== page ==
It appears more important to find ways to augment EF in children–using “Tools of the Mind”, Montessori, or whatever approach is proven to work–than to determine the extent to which EF is heritable.

    We will inadvertently learn more about that question as we institute “tools of the mind” type approaches more broadly in early childhood education.

  2. #2 CHCH
    January 11, 2008

    Right on as usual, Al. Interesting to me that the existing online brain training community does not seem to focus on children, where in all likelihood these efforts can have their greatest impact.

  3. #3 mdreyer
    January 11, 2008

    I’d be interested to see mother-preschooler interactions in different strata viewed through this lens. How does this relate to creativity?

  4. #4 CHCH
    January 11, 2008

    I don’t think I can answer either question – there’s just no data as far as I know. I can reasonably speculate that Vygotskian education (play) would support creativity more than learning facts, but there’s no data to support that claim AFAIK.

  5. #5 Loki on the run
    January 13, 2008

    The education field is just chock-full of people hopefully searching for a magic bullet to eliminate the intellectual achievement disparities between the races, sexes and classes.

    This seems to be another and seems to come from the same stable as the magic bullet the Scientologists purvey: The average person uses only 10% of their brain’s capacity, but we can show you how to be a whole person.

    Each of these claims can easily be shown to be false. The brain is such an expensive organ developmentally and operationally, that any genetic change that allows individuals to develop more cheaply in the womb, or more likely to survive during birth, or better able to get to a reproductive age because they require less calories to operate their brain, simply by reducing their investment in brain volume or complexity (which should to be possible, since by the arguments presented by the Scientologists and these ever hopeful psychologists, people are not using all of their brains and need to be taught to use them better) will give those individuals a reproductive advantage and their lineages will win out and replace the lumbering dinosaurs who build expensive brains only to fail to use all of them.

    Moreover, the education collective seems unable to deal with the fact that people are not all exactly the same in respect of their mental endowments. Given that areas like executive function as well as IQ are controlled by hundreds of genes, each of which can have multiple alleles, we are guaranteed to have abilities in these areas that are normally distributed.

    When these studies have been replicated many times to eliminate bias, and have followed the subjects over the long term so we can demonstrate that they are nothing more than the same short-term gains we have seen before, then you can tell us you have found a real magic bullet.

  6. #6 Muse142
    February 29, 2008

    Loki:

    Comparing Vygotsky to L. Ron Hubbard is ridiculous. You should really have read this blog post, or read the link to Vygotsky to see what he really thought, or even looked briefly at the link to the actual study in Science. Put down the straw man and actually read the study. The one-sentence summary of the paper there was: “Cognitive control skills important for success in school and life are amenable to improvement in at-risk preschoolers without costly interventions.”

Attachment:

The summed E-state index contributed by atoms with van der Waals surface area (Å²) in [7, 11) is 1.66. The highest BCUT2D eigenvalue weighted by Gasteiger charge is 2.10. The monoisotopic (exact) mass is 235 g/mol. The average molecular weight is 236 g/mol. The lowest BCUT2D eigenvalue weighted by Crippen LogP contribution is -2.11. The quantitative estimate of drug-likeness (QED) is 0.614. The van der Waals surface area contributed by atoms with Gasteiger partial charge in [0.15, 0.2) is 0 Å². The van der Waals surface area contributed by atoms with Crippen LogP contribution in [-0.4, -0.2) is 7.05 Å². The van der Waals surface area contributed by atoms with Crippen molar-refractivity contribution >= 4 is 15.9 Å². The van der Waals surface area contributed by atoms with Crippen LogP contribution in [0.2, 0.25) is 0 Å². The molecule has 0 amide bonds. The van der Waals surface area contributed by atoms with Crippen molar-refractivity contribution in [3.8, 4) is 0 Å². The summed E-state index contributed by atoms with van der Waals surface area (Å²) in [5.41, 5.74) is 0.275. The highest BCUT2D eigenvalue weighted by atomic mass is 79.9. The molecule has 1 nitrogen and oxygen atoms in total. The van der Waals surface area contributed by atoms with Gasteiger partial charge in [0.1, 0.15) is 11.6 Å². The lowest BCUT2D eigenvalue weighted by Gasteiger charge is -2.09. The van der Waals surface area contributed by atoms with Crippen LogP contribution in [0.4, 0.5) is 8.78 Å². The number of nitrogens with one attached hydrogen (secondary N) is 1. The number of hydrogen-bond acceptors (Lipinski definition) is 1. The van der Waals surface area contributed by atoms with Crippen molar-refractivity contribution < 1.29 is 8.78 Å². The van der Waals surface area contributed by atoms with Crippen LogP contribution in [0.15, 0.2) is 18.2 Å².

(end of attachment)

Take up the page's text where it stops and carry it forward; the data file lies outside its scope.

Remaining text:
No psychologist in his or her right mind will ever try to teach you to use “more” of your brain — because you’re already using all of your brain. Ever see a PET scan? It’s full of activity all over the place.

    When you say that “executive function as well as IQ are controlled by hundreds of genes, each of which can have multiple alleles”, you seem to be leaving out your earlier-mentioned “intellectual achievement disparities between the races, sexes and classes”. Do you agree that (American) society’s differential treatment of races, sexes, and classes probably has something to do with their cognitive development? Or are you of the opinion that certain races, sexes, and classes have larger amounts of -innately- less intelligent people?

    And on top of that, unless you want to read the actual protocol and outline where possible sources of bias were introduced, I think you should stop maligning good research.

    The one thing that you have right, Loki, is that we do need to follow up and replicate this study. *applauds*.

    Sigh. Sorry, Chris. I really liked your post, and num-nuts like Loki really burn me up. Keep on bloggin! :)

  7. #7 Alvaro
    February 29, 2008

    Hello Chris, this is a great find-thanks! Will blog about it next week.

    In terms of kids & online brain training, yes, I am sure we will see more of it. But, in general, kids under 6 are not supposed to spend much time in front of TV or a computer, so in fact board games or curriculum-based approaches may make more sense for pre-schoolers.

  8. #8 Brain Training
    November 7, 2009

    Nice post, Chris. Due to reader requests I’ve been gathering information related to the current tools available for children with ADHD. Tools for the Mind is certainly interesting, and I will definitely look into it further.

  9. #9 matt
    December 22, 2009

    Loki:
    Obviously there are differences in racial development. To attribute a significant part of the difference to “endowment” seems premature. Have you considered the differences in Vitamin D synthesis? (African-American in Boston requires two hours of direct sunlight per day to avoid deficiency whereas Caucasian needs 20 minutes). Vitamin D–Dopamine synthesis–IQ. This is in addition to social, nutritional differences and effect on cognition.

    Any differences in IQ endowment are probably not as significant as you think.